The chase is essentially a series of contacts until the ballot is returned. Once someone returns his or her ballot, that name is dropped from the targeted list with the Florida GOP aiming for 80-90 percent return on absentee ballots.
Star Parker, founder and president of the Center for Urban Renewal and Education, says more conservatives can learn how to reach the nation’s black community, which so often views the Right with suspicion.
“They can come around CURE, because that’s specifically the role that we believe we play in the conservative movement,” Parker told The Daily Signal in an interview last week at the National Religious Broadcasters Convention.
“We only and exclusively, and very focused, look [at] and address matters of culture, race, and poverty,” she explained. “We do a national summit where we bring all of our pastors out to Washington, D.C., and they have two and a half days of education.”
“We have an annual tome that goes against what the [National] Urban League has done every year, [called] ‘The State of Black America,’” Parker added. “They call it ‘The State of Black Progress,’ because it’s a lie that blacks are still stuck in the ’60s.”
Steve Lugo Leon, 24, of Phoenix, Arizona, has been sentenced to almost six years in prison after pleading guilty to intending to distribute an illicit substance containing fentanyl, according to a Thursday release from the Arizona District of the U.S. Attorney’s Office (District).
The incident occurred back in 2021 at the Arizona Mills Mall in Tempe. Leon had arranged to sell fentanyl pills and methamphetamine with a client, but when police showed up, the dealer attempted to flee in his vehicle. He also had an accomplice in the car, Rafael Ivan Valenzuela Chairez, 20, of Phoenix; however, in the ensuing chase, Leon hit another vehicle, causing his truck to flip on its side. Chairez attempted to flee on foot, but both dealers were apprehended by police. Officers then found 946 grams of fentanyl, around 9,000 pills, and 12.83 kilograms of methamphetamine.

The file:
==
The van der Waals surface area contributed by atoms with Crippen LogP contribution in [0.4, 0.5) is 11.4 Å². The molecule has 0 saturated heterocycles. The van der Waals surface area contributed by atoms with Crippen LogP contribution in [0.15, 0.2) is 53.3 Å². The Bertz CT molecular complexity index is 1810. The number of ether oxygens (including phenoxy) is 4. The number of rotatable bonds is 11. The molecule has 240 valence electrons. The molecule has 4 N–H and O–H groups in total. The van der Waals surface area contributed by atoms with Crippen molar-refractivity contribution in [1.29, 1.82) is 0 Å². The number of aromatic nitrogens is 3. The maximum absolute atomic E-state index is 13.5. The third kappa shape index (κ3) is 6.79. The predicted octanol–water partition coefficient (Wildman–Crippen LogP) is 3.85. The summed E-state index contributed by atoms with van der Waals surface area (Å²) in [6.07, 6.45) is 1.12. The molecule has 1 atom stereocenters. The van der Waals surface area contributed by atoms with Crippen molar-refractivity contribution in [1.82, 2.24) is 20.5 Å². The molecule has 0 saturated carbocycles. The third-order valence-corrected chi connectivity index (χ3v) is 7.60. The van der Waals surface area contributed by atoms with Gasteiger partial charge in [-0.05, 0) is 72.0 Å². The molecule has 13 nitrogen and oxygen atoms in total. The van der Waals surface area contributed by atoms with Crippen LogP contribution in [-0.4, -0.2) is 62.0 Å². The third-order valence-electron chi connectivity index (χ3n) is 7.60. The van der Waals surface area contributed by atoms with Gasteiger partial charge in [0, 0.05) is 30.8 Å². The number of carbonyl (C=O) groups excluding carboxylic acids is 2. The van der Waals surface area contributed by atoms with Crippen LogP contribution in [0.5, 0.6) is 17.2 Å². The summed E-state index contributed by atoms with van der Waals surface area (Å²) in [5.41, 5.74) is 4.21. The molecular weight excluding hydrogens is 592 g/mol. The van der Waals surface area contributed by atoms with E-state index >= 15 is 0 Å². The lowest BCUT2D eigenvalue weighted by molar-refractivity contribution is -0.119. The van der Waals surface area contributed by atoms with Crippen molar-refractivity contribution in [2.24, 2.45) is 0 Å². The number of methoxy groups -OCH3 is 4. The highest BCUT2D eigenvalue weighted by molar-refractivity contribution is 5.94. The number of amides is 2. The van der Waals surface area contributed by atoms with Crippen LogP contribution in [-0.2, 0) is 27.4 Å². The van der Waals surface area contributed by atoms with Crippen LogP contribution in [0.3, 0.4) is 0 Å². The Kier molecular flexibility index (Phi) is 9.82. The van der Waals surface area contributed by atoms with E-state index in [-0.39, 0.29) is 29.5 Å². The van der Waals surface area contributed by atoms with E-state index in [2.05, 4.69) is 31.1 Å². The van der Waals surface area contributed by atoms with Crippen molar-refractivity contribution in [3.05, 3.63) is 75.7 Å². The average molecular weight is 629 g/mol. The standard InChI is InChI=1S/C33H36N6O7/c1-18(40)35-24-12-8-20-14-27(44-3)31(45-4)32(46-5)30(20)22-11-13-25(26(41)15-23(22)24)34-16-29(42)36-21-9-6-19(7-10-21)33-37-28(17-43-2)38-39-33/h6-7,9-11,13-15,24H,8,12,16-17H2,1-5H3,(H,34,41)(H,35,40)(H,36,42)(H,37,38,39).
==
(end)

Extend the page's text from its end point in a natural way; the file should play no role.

In a new scoop, Just The News founder John Solomon appeared on Human Events with Jack Posobiec to discuss revelations surrounding questionable conduct by US government representatives during the Capitol riots on Jan. 6, 2021, including that the Jan. 6 House committee allegedly doctored tapes that surfaced following that fateful day.
“Everything about January 6 was scripted,” Solomon declared, before adding that upon browsing the security footage, he noticed a glaring lack of sound in many of the scenes that he had previously both seen and heard.
Newly obtained text messages show the heads of both major teachers unions personally texting then-CDC Director Rochelle Walensky as the agency was putting together a scientific analysis of reopening schools during coronavirus — with the CDC making a key change that allowed schools to stay closed and appeased the unions.
Florida Governor Ron DeSantis said during a campaign stop in Iowa over the weekend that as President of the United States, he will shut down the southern border.
A teen girl and her father, who were punished for “misgendering” a biological boy in the girl’s locker room, recently scored a victory in court.
A Sonic employee in New Mexico was arrested after cocaine was found on top of a customer’s hot dog.
Florida Governor Ron DeSantis slammed a Left-wing heckler who interrupted a campaign speech he was giving this week in South Carolina.
Republican National Committee Chairwoman Ronna McDaniel announced on Friday the date of the first Republican presidential primary debate and the criteria that candidates must meet in order to get on stage.
President Joe Biden signed a bill into law on Saturday to avoid a default on the federal government’s debt by raising the debt ceiling.
A cigar that was once smoked by Winston Churchill is set to be auctioned alongside a handwritten note and the jar it was once stored in.